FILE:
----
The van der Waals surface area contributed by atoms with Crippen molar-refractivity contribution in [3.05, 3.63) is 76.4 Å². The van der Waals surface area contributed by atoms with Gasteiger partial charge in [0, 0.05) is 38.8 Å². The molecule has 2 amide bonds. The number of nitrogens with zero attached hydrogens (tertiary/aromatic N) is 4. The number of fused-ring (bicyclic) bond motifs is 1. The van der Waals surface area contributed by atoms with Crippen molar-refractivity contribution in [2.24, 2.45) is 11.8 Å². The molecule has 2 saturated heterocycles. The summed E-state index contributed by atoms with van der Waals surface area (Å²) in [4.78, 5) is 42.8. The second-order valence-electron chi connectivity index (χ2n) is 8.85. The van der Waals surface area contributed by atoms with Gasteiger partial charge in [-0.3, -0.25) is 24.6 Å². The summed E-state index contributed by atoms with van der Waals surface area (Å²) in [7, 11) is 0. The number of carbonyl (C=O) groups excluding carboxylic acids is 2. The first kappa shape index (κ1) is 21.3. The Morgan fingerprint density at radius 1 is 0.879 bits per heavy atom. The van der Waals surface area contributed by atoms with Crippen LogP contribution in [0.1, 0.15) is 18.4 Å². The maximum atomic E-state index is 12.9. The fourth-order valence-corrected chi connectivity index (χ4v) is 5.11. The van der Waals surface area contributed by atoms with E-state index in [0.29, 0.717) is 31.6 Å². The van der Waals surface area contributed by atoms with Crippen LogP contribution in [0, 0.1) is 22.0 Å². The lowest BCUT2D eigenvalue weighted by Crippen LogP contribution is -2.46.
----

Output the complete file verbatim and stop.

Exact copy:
The van der Waals surface area contributed by atoms with Crippen molar-refractivity contribution in [3.05, 3.63) is 76.4 Å². The van der Waals surface area contributed by atoms with Gasteiger partial charge in [0, 0.05) is 38.8 Å². The molecule has 2 amide bonds. The number of nitrogens with zero attached hydrogens (tertiary/aromatic N) is 4. The number of fused-ring (bicyclic) bond motifs is 1. The van der Waals surface area contributed by atoms with Crippen molar-refractivity contribution in [2.24, 2.45) is 11.8 Å². The molecule has 2 saturated heterocycles. The summed E-state index contributed by atoms with van der Waals surface area (Å²) in [4.78, 5) is 42.8. The second-order valence-electron chi connectivity index (χ2n) is 8.85. The van der Waals surface area contributed by atoms with Gasteiger partial charge in [-0.3, -0.25) is 24.6 Å². The summed E-state index contributed by atoms with van der Waals surface area (Å²) in [7, 11) is 0. The number of carbonyl (C=O) groups excluding carboxylic acids is 2. The first kappa shape index (κ1) is 21.3. The Morgan fingerprint density at radius 1 is 0.879 bits per heavy atom. The van der Waals surface area contributed by atoms with Crippen LogP contribution in [0.1, 0.15) is 18.4 Å². The maximum atomic E-state index is 12.9. The fourth-order valence-corrected chi connectivity index (χ4v) is 5.11. The van der Waals surface area contributed by atoms with E-state index in [0.29, 0.717) is 31.6 Å². The van der Waals surface area contributed by atoms with Crippen LogP contribution in [0, 0.1) is 22.0 Å². The lowest BCUT2D eigenvalue weighted by Crippen LogP contribution is -2.46.